HOME
SIGN UP LOGIN
https://1828.mshaffer.com
Wednesday - March 29, 2017

In my view, the Christian religion is the most important and one of the first things in which all children, under a free government ought to be instructed... No truth is more evident to my mind than that the Christian religion must be the basis of any government intended to secure the rights and privileges of a free people.
- Preface

1828 Noah Webster Dictionary
  A B C D E F G H I J K L M N O P Q R S T U V W X Y Z   <3

Search, browse, and study this dictionary to learn more about the early American, Christian language.

1828.mshaffer.comWord [generation]

0
0
Cite this! Share Definition on Facebook Share Definition on Twitter Simple Definition Word-definition Evolution

generation

GENERA'TION, n. The act of begetting; procreation, as of animals.

1. Production; formation; as the generation of sounds or of curves or equations.

2. A single succession in natural descent, as the children of the same parents; hence, an age. Thus we say, the third, the fourth, or the tenth generation. Gen.15.16.

3. The people of the same period, or living at the same time.

O faithless and perverse generation. Luke 9.

4. Genealogy; a series of children or descendants from the same stock.

This is the book of the generations of Adam. Gen.5.

5. A family; a race.

6. Progeny; offspring.



Evolution (or devolution) of this word [generation]

1828 Webster1844 Webster1913 Webster

GENERA'TION, n. The act of begetting; procreation, as of animals.

1. Production; formation; as the generation of sounds or of curves or equations.

2. A single succession in natural descent, as the children of the same parents; hence, an age. Thus we say, the third, the fourth, or the tenth generation. Gen.15.16.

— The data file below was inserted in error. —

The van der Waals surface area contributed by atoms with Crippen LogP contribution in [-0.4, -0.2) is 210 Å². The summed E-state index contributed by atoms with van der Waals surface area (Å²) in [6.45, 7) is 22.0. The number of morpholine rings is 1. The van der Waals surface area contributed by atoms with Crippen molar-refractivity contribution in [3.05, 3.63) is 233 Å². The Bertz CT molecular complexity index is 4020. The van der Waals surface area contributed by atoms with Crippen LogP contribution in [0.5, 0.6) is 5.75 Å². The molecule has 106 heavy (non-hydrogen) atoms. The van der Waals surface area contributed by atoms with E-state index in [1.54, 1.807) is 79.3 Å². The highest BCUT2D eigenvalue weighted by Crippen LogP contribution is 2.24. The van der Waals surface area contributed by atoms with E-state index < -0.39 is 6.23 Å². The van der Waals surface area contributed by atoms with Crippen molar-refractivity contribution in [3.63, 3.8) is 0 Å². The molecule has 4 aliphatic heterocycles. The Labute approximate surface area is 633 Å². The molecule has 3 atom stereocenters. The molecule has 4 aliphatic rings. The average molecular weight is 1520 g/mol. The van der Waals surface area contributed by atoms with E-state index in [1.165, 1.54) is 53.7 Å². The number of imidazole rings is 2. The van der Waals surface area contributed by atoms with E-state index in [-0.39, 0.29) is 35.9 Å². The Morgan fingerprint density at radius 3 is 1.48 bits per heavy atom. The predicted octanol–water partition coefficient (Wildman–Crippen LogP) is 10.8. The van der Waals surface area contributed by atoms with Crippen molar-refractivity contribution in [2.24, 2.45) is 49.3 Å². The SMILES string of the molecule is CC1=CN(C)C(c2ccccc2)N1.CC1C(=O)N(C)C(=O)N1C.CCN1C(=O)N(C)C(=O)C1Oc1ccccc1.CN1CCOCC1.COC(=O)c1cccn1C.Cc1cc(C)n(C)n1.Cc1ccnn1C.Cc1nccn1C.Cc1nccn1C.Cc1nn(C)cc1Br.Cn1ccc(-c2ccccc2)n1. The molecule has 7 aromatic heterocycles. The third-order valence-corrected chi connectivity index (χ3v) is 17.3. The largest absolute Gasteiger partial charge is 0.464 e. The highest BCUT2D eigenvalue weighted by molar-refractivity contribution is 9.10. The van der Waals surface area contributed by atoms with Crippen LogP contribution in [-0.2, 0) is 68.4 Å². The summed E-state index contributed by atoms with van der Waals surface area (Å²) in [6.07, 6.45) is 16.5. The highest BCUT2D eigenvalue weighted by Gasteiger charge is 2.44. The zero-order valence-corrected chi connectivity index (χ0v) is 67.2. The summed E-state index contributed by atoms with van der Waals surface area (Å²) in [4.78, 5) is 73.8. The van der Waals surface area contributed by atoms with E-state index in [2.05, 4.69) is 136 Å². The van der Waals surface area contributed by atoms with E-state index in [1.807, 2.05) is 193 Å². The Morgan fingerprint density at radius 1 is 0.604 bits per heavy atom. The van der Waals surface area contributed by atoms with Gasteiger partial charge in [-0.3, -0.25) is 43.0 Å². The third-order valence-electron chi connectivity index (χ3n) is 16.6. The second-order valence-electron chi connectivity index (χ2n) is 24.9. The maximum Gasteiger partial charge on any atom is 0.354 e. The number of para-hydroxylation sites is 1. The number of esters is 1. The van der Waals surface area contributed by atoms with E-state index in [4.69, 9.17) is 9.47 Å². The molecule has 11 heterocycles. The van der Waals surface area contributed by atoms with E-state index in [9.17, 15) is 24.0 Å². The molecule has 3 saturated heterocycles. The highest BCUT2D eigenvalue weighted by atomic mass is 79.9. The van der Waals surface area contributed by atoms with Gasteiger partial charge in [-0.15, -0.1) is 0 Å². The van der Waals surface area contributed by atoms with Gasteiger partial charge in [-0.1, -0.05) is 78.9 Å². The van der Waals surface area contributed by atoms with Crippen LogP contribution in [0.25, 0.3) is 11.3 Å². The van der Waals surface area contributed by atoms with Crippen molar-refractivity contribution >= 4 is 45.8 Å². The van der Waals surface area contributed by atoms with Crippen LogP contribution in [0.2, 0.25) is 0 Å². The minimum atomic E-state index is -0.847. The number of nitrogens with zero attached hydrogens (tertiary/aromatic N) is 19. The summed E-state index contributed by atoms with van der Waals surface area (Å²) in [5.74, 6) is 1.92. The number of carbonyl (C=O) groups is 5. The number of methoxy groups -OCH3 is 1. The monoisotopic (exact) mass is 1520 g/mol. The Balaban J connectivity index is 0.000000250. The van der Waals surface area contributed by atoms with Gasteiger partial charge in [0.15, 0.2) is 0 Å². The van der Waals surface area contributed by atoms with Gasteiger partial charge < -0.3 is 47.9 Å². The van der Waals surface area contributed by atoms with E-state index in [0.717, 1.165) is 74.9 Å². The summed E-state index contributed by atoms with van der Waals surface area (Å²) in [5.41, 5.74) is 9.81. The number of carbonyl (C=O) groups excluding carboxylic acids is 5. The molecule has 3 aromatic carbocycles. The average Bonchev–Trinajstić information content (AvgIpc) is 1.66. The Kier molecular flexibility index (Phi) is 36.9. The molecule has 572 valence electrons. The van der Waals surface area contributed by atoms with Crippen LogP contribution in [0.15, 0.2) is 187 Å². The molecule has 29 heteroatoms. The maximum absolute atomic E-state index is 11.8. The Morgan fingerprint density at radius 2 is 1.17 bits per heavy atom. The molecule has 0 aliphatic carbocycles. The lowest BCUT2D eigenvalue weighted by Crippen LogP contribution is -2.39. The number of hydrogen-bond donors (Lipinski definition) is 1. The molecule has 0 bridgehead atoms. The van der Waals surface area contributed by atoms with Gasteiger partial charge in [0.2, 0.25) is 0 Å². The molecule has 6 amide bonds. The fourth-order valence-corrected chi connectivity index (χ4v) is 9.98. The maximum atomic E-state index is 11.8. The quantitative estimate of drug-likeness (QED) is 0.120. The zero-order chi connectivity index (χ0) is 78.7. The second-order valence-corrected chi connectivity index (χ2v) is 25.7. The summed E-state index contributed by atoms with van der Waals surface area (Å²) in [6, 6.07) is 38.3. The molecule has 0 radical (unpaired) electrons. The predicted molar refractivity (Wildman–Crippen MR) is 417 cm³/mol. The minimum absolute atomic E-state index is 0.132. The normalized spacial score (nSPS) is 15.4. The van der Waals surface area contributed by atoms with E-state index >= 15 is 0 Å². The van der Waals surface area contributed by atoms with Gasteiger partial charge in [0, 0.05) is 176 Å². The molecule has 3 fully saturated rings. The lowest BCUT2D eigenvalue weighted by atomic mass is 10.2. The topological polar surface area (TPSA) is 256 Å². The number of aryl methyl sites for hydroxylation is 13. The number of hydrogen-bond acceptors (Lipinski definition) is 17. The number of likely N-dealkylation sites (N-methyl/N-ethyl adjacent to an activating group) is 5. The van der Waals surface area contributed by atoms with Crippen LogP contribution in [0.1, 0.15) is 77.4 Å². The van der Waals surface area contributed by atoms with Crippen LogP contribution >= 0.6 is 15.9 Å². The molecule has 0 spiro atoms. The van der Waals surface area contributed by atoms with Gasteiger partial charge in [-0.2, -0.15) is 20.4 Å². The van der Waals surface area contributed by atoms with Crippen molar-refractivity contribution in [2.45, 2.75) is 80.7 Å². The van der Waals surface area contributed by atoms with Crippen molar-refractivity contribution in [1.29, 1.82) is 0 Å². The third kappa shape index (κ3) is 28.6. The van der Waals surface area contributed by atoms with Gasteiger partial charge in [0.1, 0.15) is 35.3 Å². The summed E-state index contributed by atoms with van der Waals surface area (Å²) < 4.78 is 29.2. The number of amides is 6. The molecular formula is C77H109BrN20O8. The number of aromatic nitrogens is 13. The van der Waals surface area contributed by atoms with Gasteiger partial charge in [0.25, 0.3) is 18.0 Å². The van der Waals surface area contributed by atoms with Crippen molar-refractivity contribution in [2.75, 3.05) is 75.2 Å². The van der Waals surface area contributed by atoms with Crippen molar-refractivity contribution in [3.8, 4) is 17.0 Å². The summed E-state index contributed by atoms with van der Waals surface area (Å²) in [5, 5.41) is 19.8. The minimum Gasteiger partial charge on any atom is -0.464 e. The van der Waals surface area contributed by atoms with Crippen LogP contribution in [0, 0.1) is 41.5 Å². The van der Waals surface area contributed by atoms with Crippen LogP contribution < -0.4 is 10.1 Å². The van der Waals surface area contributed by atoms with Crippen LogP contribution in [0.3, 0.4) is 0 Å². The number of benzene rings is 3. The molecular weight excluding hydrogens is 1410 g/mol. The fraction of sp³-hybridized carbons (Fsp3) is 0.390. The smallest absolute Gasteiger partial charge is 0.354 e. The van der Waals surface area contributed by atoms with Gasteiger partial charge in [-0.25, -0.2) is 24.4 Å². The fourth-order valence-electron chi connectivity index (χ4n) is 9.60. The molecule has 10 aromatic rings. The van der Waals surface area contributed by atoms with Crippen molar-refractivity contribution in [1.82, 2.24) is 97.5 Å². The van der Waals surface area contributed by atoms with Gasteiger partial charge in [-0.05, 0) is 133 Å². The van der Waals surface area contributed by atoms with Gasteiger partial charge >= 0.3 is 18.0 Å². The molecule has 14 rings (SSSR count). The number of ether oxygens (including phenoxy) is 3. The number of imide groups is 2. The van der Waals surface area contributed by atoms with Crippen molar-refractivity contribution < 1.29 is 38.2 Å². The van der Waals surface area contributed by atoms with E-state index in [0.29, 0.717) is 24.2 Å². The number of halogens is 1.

3. The people of the same period, or living at the same time.

O faithless and perverse generation. Luke 9.

4. Genealogy; a series of children or descendants from the same stock.

This is the book of the generations of Adam. Gen.5.

5. A family; a race.

6. Progeny; offspring.

GEN-ER-A'TION, n.

  1. The act of begetting; procreation, as of animals.
  2. Production; formation; as, the generation of sounds, or of curves or equations.
  3. A single succession in natural descent, as the children of the same parents; hence, an age. Thus we say, the third, the fourth, or the tenth generation. Gen. xv.16.
  4. The people of the same period, or living at the same time. O faithless and perverse generation. Luke ix.
  5. Genealogy; a series of children or descendants from the same stock. This is the book of the generations of Adam. Gen. v.
  6. A family; a race. Shak.
  7. Progeny; offspring. Shak.

Gen`er*a"tion
  1. The act of generating or begetting; procreation, as of animals.
  2. Origination by some process, mathematical, chemical, or vital; production; formation; as, the generation of sounds, of gases, of curves, etc.
  3. That which is generated or brought forth; progeny; offspiring.
  4. A single step or stage in the succession of natural descent; a rank or remove in genealogy. Hence: The body of those who are of the same genealogical rank or remove from an ancestor; the mass of beings living at one period; also, the average lifetime of man, or the ordinary period of time at which one rank follows another, or father is succeeded by child, usually assumed to be one third of a century; an age.

    This is the book of the generations of Adam. Gen. v. 1.